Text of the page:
It's telling you that you can't pass an integer in; instead, you have to pass in something that implements IIndexParams. The default implementations from Emgu are AutotunedIndexParams, CompositeIndexParams, HierarchicalClusteringIndexParams, KdTreeIndexParams, KMeansIndexParams, LinearIndexParams, LshIndexParams and SearchParams. You just need to choose the appropriate one (also, you need to learn how to read a build error; this was all clearly laid out).
You need to set the variable value of the company ID to your where clause. Here's a quick example using syntax-based query.
var companyId = 100; //set some valuevar contacts = (from a in db.Company
join b in db.CompanyContacts on a.CompanyId equals b.CompanyId
join c in db.Contacts on b.ContactId equals c.ContactId
where a.CompanyId == companyId
select(x => new ContactEntity
Id = x.Id,
Prefix = x.Prefix,
FirstName = x.FirstName,
MiddleName = x.MiddleName,
LastName = x.LastName,
Suffix = x.Sufffix
I have an image which displays the state of execution of an action.
- green: the execution is currently performed
- yellow: the execution has been interrupted
- red: an error has occurred
- green: the execution is complete and went fine.
I would like to make this image blinking (green) as long as the current action is executed.
I'd vote against any animation; seen lots of animations continue where the current action was definitely not executing.
Assuming you're doing the "current action" in a background-thread, you would want to "ReportProgress" as the backgroundworker does. On each reportprogress, toggle the green image to its next state. That way if your "current action" dies then it will be reflected in the green light no longer blinking.
Yes, may sound like a lot more work than an animation, but then again, this way it also adds something usefull, instead of an animation that merely gives the impression that something might be going on. One is adding value, the other is wasting money.
Bastard Programmer from Hell
If you can't read my code, try converting it here[^]
If I have an object defined in a method and pass that object into another method, perform some operation that changes a parameter value in that object and then pass the same object back to the caller, is that the same as using ref or out?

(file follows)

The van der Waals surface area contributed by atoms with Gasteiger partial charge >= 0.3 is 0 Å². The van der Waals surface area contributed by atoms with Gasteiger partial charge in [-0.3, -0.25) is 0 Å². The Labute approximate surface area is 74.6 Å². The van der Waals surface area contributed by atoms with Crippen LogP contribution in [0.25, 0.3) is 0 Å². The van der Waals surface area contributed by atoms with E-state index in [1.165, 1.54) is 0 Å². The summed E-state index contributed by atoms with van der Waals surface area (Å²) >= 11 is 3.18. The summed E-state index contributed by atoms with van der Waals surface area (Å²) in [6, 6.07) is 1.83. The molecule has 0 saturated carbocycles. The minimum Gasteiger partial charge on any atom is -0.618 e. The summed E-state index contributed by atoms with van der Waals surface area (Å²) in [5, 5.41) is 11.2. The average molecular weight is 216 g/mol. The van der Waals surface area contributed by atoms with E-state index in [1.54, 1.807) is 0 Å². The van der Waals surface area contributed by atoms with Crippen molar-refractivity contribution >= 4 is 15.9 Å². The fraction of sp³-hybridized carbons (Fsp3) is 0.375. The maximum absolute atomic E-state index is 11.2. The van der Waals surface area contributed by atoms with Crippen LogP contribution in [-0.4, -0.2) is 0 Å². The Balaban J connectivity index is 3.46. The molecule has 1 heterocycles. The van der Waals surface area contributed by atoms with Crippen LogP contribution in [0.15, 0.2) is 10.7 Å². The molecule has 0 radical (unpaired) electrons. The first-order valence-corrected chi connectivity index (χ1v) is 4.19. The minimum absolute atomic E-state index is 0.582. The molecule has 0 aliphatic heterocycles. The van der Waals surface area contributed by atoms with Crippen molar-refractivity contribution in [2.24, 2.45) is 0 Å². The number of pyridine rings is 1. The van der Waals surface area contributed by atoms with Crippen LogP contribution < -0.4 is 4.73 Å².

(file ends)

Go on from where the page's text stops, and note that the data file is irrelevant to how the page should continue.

Wow that is an exceptional response. I really appreciate that. Now I have more confidence in that code so I can look at other things that might be causing my problems with a program I'm working on. I was just going to pull all that stuff out and rewrite it. You saved me from that.
«While I complain of being able to see only a shadow of the past, I may be insensitive to reality as it is now, since I'm not at a stage of development where I'm capable of seeing it.» Claude Levi-Strauss (Tristes Tropiques, 1955)
Hi Bill, That was my initial thought about ref and out being more visible. For someone who's trying to keep all of these things straight, that kind of hint is important. I'm definitely a big fan of extension methods and have written several that I uses often. Of course some of them do things that can already be done with Null coalescing operator and null conditional operators, but I haven't used those in practice and so I forget about them... and LINQ, geez, I feel like I'm stuck in the dark ages until I get up to speed with those things.
The lack of surety in programming is part of the reason software is fragile.
If you do get into the "functional programming" thing, as in F#, you will have reasons, imho, to think about the issue of "immutability" ... F# enforces that strictly.
Marc Clifton's recent articles here that demonstrate FP approaches with C# are very interesting.
I am inclined, now, to do without 'ref and 'out, and make my classes as immutable as possible using 'get only Properties, etc. You can see this in the second extension method above named 'Clone.
With a very complex Class, copying all the field/property values into a new object might be very expensive; in that case, is the Class "more immutable" if there is a specific method that modifies one or more class instance members values ? Not yet sure on that one.
In any case, I think it imperative to think carefully about when, how, and where, any Class instance may be modified.
«... thank the gods that they have made you superior to those events which they have not placed within your own control, rendered you accountable for that only which is within you own control For what, then, have they made you responsible? For that which is alone in your own power—a right use of things as they appear.» Discourses of Epictetus Book I:12
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